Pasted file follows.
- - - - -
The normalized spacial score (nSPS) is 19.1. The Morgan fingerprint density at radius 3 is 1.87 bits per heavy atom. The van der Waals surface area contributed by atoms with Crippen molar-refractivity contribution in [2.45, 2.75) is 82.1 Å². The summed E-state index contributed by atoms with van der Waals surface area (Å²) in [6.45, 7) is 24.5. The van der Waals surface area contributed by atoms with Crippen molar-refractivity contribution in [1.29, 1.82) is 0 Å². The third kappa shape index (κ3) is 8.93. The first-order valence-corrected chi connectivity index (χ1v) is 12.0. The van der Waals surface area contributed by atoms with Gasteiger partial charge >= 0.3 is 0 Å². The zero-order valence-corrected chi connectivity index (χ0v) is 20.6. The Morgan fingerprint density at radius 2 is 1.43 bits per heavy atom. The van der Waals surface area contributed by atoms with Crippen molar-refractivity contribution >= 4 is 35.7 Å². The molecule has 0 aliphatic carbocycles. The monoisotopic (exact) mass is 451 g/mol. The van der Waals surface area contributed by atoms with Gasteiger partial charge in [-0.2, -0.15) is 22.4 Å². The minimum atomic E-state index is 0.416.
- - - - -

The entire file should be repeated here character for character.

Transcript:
The normalized spacial score (nSPS) is 19.1. The Morgan fingerprint density at radius 3 is 1.87 bits per heavy atom. The van der Waals surface area contributed by atoms with Crippen molar-refractivity contribution in [2.45, 2.75) is 82.1 Å². The summed E-state index contributed by atoms with van der Waals surface area (Å²) in [6.45, 7) is 24.5. The van der Waals surface area contributed by atoms with Crippen molar-refractivity contribution in [1.29, 1.82) is 0 Å². The third kappa shape index (κ3) is 8.93. The first-order valence-corrected chi connectivity index (χ1v) is 12.0. The van der Waals surface area contributed by atoms with Gasteiger partial charge >= 0.3 is 0 Å². The zero-order valence-corrected chi connectivity index (χ0v) is 20.6. The Morgan fingerprint density at radius 2 is 1.43 bits per heavy atom. The van der Waals surface area contributed by atoms with Crippen molar-refractivity contribution >= 4 is 35.7 Å². The molecule has 0 aliphatic carbocycles. The monoisotopic (exact) mass is 451 g/mol. The van der Waals surface area contributed by atoms with Gasteiger partial charge in [-0.2, -0.15) is 22.4 Å². The minimum atomic E-state index is 0.416.